A Simple Guide to Buying Magic Collections

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I have acquired the vast majority of my personal Magic collection through buying the collections of others. I am confident that it maximizes dollar value; especially if you collect, play, trade, and sell.

The Who and How

At some Local Game Stores (LGSs) that I frequent that are NOT primarily Magic shops, players know that I am "the guy." Among my friends and personal associates, everyone knows that I am always buying Magic. If you become "the guy" you will have a steady stream of people coming to you with the intention to sell; this is the best "job" you can possibly have!

2014 was my biggest buying year—I purchased two million cards. Almost all of these were private collection purchases, but, I did buy out two stores—one that had been closed for a couple of years and another that was in the process of closing. If you are ever in the position to help a store close out, it can be a tremendous opportunity and a unique experience as well.

I am always on the lookout for new collections to purchase and I hope that I can show you some of the massive upsides to expanding your collection this way while also providing some insight to lower the overall costs of these types of purchases.

An example of the average collection purchase

Set Expectations

The vast majority of collections are bulk cards. Bulk rares, bulk uncommons/commons, and basic land are almost always 99% of what is there. For a collection of 3,000 cards that means there could be about 30 cards of significant value and 2,970 cards of almost zero value. Has the seller done the work for you, sorting all their valuable cards and being clear with what kind of value they expect? If so, great. Settle on a price for their valuable cards and bulk the rest. Sounds so easy, buying collections must be like this every time right?

No, heavens, no.

I don't want to disparage the typical Magic seller, but, it's not a fun or reasonable experience. So where do we find sellers who are reasonable?

The Lifecycle of a Magic Player

The absolute most important of these rules is understanding the seller. I make sure that the seller is done playing Magic. No one can afford to pay for "sentimental value" because it is not attached to "dollar value." If the seller wants to keep one or two decks—ALWAYS see these decks. Without exception, the best cards in the entire collection seem to end up right there. If they insist on keeping their best cards, that's fine, just remember it should be reflected in your willingness to buy. I truly want all the cards and if they are through playing Magic they should be ready to let go.

It is that simple—the best collections come from players who are finished playing. I generally avoid purchasing from anyone else for every reason possible. As the buyer, you have all the "power" in the transaction. Believe me, there is no end to the number of collections you can buy. Unless the seller is a former Wizards employee or store, it is unlikely they have something once in a lifetime. Even in the rare case that the seller does have something great, do they have something amazing at an unbeatable price? You can pay two mana for a Grizzly Bears or two mana for a Tarmogoyf every single day—don't spend four mana for a bear or five mana for a Goyf!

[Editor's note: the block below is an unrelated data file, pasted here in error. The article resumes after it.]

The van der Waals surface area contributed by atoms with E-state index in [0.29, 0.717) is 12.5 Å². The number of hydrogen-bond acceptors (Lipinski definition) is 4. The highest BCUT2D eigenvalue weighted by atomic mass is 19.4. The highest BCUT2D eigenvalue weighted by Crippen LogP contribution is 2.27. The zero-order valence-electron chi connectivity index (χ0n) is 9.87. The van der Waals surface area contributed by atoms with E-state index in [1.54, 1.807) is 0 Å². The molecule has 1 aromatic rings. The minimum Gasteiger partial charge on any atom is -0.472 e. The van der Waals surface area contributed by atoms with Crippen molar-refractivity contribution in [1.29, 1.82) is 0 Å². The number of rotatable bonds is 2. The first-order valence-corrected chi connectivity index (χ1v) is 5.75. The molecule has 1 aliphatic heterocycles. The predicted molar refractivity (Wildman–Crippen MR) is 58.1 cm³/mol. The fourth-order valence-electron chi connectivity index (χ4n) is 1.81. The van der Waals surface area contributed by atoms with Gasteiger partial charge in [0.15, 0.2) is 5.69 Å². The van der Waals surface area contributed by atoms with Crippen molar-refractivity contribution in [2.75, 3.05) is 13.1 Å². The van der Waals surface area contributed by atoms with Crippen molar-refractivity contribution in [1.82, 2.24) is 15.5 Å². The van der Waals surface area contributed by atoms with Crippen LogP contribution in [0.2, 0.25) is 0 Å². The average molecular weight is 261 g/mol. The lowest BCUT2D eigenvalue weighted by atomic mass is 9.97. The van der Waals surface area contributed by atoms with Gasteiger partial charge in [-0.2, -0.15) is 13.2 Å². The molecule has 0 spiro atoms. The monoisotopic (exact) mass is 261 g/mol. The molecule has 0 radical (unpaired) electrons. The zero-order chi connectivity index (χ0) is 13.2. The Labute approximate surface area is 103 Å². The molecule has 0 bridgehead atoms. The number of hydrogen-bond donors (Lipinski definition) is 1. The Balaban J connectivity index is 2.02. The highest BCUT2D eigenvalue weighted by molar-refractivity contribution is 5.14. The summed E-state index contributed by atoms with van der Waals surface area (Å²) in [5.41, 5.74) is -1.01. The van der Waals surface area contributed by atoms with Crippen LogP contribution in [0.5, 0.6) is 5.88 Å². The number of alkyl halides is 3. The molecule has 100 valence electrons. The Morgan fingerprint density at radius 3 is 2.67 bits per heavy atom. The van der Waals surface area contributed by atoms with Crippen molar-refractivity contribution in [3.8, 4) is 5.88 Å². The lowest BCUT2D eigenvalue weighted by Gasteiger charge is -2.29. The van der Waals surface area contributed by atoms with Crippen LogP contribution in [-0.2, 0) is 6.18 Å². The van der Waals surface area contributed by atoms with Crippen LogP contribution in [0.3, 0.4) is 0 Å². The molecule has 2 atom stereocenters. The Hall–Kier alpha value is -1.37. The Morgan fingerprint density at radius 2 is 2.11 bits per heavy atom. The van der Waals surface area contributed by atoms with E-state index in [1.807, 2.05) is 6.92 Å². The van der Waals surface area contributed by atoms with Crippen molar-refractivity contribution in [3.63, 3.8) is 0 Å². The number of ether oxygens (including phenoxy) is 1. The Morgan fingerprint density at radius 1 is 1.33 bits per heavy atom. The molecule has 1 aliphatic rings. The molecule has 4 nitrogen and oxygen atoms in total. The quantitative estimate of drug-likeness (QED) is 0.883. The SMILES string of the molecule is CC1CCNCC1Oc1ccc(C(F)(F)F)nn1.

Condition Matters

Keep in mind it's unlikely you will thoroughly inspect every single card in a collection unless it is very small or high-end. Cards often have hidden damage. The amount of time it would take to inspect 1,000 cards is quite high and generally not worth doing; most average collections are two to three times that size. Do you really care if a Crimson Vow non-full art regular Forest is in near mint condition? The answer is no, but also, it is yes!

Point out the condition of every single card that has any kind of defect whatsoever. Make sure that the seller is aware that condition matters! Every vendor has the same caveat when they are buying bulk: "These prices reflect 1,000 near mint cards." Make sure you operate the same way.

For chase cards or older vintage cards, the condition is twice as important. Generally, buyers fall into two camps. Some want the absolute best condition, most expensive top-end printing of a card aka "collectors." Others want the least expensive version of a tournament playable card aka "players." In each case, condition matters! MP cards tend to be the toughest sale as they are neither the cheapest nor the best condition; point this out! It's also very easy when looking at a long box of cards to check for significant edge wear or discoloration on the corners and sides of cards and this takes just a second of scanning to save you time and money.

Organic VS Inorganic

Most MTG collections range from 1,000-3,000 cards with 3,000 as a rough average. In the grand history of Magic, you primarily purchased packs of 15 cards with one rare. A collection of 3000 cards bought in 15 card packs would require 200 packs of cards to achieve; thus I am expecting right around 200 rares in an organic collection of that type. Additionally, at $3.99 a pack, the seller may have paid $800 for their cards. They may expect that, no matter what they actually have, their collection has significant value because of how much they paid.

Granted, there are so many ways to buy new cards today that these old ratios have shifted, but the idea is still true. If a 3,000 card collection has more than 200 rares that means the seller has likely added significantly to the average value of the collection and you should be more interested. If there are far fewer than 200 rares that's generally a sign that they have sold off much of the value. Obviously, if you detect 200 bulk rares with zero mythic rares, and few if any foils, this collection is "inorganic" and likely to be avoided unless bulk pricing is accepted.